Let's Invite PermissionMike Young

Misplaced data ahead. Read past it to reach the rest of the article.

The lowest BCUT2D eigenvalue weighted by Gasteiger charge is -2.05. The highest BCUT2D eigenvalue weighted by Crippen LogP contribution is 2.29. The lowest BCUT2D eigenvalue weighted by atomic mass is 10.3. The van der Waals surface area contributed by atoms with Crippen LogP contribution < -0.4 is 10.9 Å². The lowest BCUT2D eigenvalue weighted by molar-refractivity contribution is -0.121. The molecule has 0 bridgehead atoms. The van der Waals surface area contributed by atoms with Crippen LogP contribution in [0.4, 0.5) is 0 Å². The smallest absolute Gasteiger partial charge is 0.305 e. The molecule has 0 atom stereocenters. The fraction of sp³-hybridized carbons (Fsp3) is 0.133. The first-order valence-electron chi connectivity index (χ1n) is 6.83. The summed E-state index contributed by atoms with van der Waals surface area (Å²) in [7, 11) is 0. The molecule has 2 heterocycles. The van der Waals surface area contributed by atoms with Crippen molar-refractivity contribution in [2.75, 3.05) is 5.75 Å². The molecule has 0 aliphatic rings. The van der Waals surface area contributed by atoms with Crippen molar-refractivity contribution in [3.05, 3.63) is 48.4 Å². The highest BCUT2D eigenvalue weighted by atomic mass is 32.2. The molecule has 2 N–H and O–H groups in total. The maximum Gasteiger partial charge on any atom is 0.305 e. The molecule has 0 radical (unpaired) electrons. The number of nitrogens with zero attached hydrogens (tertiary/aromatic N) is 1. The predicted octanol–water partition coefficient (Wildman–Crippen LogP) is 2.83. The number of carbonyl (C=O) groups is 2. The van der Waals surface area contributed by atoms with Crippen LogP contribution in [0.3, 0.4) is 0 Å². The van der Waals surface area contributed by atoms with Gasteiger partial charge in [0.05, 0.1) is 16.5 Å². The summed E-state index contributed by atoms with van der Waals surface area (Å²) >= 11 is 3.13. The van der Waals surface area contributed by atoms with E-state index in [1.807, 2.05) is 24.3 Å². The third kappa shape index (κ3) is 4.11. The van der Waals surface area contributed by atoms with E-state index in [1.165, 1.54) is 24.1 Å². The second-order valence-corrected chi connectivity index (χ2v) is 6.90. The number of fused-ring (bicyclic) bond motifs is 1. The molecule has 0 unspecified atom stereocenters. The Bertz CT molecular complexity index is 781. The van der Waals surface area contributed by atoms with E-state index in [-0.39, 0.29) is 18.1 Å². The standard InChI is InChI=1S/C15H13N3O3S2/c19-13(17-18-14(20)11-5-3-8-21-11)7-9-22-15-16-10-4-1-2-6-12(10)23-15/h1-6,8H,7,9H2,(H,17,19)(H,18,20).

Here, put that down. Let me show you a kind of holy something. You're allowed to maul this whole gymnasium of instigators. I mean you're allowed to be cute, like that, or you're allowed to feel anything you want: knives and sponges, carnival wristbands and chicken grease. Here, put me down. I feel uncomfortable, but avowedly so. That's the Theory of Radical Alterity. It's the only catch; see also the riders of the bus who genuflect when they pass over a bridge in the hail. Feelings are expensive greeting cards. You buy them several times a year and wonder how does the hologram work? The tiny songs? They're a lark but not a marvel, really. Funny people exist—you've felt them!—yet they seem to have no hand in the punch lines. You always feel stupid when people praise your feelings, which is why we have VMAT2, the self-transcendence gene (or God) but also a clause that lets us feel like c'mon: a giant wolf. Isn't he the scheme? Kindly and doomed, like an old sitcom boss's face post- laugh cue. Faces are big to feel with, close especially, like a good sheet fort in action. We're allowed to wear the Other's favorite shirt. My lips have cinnamon bun stains and old blood, and you feel to me somewhere between coffee and lamination. Here, put the flashlight down. Wait, I also want to feel the light avow itself. Maybe we can deal in bulb spaces. Here, let me spill this dust all over your hair.
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